Skeptics like me predicted it. But there is no joy to be found in the fact that the $389 million plan to redevelop Pimlico Race Course and Laurel Park is in trouble, with completion of the project delayed for at least two years.
It is another reason, however, to revisit the way in which community and economic development policy is shaped in Baltimore.
Specifically, the oversized role of business and financial interests in public policy must be reduced, while more people interested in revitalizing blighted neighborhoods – and increasing access to sustainable employment for the residents in those neighborhoods – must be brought to the table.
Gary McGuigan, executive vice president of the Maryland Stadium Authority, which is overseeing design and construction of both racetracks, has refused to commit to a definite timeline.
He suggested to the Baltimore Business Journal, which broke the story, that construction would not even begin until after the Preakness in May 2023.
The sale of $375 million in state bonds to finance the project, originally slated to be completed by this June, has not even begun.
Predicated on the Past
From the start, the Pimlico project was based on sentimentality about past glories, not on a vision of the city’s future.
The heyday of horse racing in the United States, and in Baltimore, is long gone. Whatever future the industry has lies in online gambling – meaning that spectators and physical venues are almost superfluous.
And that’s if horse racing has a future at all. There are doubts that the industry will ever be able to rid itself of horse doping, which has fueled increased calls to end the sport because of the cruelty it inflicts on the animals.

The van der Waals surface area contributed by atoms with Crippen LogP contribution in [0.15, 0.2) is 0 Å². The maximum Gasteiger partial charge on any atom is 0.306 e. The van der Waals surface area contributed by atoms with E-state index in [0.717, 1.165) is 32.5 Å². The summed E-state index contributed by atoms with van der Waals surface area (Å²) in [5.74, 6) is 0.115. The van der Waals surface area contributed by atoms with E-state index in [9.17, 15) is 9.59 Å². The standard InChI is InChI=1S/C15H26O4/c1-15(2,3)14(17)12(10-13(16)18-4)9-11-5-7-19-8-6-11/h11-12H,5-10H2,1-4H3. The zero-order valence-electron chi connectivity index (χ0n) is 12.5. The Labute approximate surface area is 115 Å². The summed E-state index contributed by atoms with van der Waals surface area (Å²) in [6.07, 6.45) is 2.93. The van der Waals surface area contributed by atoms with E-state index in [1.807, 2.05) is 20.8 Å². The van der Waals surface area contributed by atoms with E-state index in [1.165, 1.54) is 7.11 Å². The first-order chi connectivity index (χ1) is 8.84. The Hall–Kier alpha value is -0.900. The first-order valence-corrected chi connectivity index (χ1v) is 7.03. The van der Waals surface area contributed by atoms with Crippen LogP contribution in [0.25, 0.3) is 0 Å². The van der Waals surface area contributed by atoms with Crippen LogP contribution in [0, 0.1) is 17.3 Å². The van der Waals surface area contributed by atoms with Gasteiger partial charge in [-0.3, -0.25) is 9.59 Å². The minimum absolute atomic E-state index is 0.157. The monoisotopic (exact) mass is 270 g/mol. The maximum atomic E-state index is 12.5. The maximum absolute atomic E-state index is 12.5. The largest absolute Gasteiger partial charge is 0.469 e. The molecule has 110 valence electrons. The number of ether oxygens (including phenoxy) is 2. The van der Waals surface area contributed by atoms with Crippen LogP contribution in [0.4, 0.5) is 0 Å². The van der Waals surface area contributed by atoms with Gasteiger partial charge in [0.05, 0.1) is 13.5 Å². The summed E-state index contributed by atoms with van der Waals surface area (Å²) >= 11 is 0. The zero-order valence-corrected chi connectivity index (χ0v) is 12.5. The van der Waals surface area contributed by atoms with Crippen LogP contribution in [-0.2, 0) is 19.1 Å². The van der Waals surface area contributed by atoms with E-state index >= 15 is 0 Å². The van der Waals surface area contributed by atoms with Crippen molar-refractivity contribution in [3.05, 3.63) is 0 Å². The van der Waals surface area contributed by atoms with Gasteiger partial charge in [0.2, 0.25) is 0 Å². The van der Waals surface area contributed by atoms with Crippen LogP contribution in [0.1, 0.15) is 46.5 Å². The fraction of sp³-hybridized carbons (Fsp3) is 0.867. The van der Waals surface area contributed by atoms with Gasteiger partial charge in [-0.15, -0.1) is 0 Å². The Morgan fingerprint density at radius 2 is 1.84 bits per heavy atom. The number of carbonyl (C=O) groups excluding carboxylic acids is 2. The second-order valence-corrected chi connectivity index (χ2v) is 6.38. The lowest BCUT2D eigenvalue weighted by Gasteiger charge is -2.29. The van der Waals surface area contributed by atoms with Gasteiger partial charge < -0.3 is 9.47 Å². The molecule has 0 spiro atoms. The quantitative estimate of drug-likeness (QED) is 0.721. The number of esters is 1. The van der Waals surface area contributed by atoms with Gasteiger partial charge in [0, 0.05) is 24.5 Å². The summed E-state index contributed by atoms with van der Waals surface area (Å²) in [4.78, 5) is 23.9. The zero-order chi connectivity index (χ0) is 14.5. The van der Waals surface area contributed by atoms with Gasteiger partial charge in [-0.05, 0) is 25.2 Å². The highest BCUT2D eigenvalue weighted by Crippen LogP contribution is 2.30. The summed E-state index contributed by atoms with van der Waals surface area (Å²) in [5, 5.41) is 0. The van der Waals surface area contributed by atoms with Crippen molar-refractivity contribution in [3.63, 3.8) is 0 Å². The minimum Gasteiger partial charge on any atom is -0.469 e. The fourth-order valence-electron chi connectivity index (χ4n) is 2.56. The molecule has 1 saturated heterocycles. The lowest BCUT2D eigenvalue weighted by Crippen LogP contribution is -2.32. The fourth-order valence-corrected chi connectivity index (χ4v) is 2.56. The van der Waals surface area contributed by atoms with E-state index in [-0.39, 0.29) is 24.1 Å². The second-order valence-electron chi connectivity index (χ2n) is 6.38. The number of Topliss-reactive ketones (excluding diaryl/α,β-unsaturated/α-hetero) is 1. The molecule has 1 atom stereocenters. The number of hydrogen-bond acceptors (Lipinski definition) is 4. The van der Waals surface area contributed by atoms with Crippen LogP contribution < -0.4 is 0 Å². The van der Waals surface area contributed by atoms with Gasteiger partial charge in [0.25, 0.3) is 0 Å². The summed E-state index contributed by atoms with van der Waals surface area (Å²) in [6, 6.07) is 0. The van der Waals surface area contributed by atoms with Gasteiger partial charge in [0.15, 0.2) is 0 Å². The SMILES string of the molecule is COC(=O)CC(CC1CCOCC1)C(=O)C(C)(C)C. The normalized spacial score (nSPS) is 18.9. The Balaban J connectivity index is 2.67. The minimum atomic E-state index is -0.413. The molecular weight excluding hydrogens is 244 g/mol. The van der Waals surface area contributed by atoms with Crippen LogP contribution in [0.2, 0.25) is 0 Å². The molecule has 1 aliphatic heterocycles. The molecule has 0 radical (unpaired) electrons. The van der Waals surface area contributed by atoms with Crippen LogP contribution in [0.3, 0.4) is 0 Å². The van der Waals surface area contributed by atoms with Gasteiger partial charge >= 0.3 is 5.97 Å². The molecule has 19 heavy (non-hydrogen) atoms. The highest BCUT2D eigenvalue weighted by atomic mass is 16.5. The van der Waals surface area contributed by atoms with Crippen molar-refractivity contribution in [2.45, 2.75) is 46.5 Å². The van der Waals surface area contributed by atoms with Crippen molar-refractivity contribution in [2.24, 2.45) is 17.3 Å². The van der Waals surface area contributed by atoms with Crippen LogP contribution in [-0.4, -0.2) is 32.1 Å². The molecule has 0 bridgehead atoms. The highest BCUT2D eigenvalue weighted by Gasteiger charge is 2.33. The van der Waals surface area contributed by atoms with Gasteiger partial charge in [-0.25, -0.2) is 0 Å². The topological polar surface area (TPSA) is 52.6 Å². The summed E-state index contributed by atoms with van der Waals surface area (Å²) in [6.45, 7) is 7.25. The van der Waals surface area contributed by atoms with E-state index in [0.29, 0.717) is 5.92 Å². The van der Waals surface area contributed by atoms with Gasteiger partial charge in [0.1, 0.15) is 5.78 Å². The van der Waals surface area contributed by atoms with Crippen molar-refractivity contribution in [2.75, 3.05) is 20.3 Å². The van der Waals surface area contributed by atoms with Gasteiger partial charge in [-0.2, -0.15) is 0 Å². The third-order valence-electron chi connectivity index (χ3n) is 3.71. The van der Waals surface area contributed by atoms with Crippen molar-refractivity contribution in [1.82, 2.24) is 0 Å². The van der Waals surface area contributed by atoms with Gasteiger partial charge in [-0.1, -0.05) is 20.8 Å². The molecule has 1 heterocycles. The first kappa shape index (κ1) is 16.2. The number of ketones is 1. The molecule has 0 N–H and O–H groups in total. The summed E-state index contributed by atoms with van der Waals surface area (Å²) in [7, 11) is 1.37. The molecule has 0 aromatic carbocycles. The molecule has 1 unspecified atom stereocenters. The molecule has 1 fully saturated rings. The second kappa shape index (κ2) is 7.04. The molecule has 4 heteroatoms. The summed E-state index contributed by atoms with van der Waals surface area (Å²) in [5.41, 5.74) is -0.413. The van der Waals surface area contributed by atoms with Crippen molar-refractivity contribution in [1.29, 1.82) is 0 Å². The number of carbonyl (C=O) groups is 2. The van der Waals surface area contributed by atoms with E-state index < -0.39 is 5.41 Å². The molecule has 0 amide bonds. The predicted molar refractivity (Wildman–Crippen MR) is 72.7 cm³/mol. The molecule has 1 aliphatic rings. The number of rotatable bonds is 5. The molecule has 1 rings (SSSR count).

The commitment of state funds for the project, ostensibly necessary to keep the Preakness Stakes in Baltimore, was always more of a gamble than an investment. And a poor one at that.
The General Assembly’s approval of state financing for the project was front-page news in 2020. The next year, when the Stadium Authority selected architects and engineers for the project, its boosters crowed.
“The horses are out of the gate now,” declared State Del. Samuel “Sandy” Rosenberg, whose district includes Pimlico.
Unsurprisingly, the announcement of the protracted delay was not widely reported. There is egg on lots of faces.
The Stronach Group, which owns both Pimlico and Laurel, was the primary beneficiary of the General Assembly bill. Alan Rifkin is general counsel for Stronach and was chief legislative officer to former governor William Donald Schaefer.
A BBJ reporter tweeted that Rifkin pledged during a town hall meeting on the bill that “shovels will go into the ground the minute after the General Assembly approves the legislation and the governor signs [it].”
If any digging had started, it now has stopped.
Rule, not Exception
It would be easy to dismiss the Pimlico project as an anomaly, with judgments skewed by the desire to retain a Baltimore tradition and the economic benefit of hosting the Preakness.
But that would ignore a recent history of other improvident economic development initiatives.
Massive city tax subsidies for projects like Harbor East, Harbor Point and Port Covington boosted profits in the real estate and construction industries and dramatically reconfigured Baltimore’s waterfront since 2000.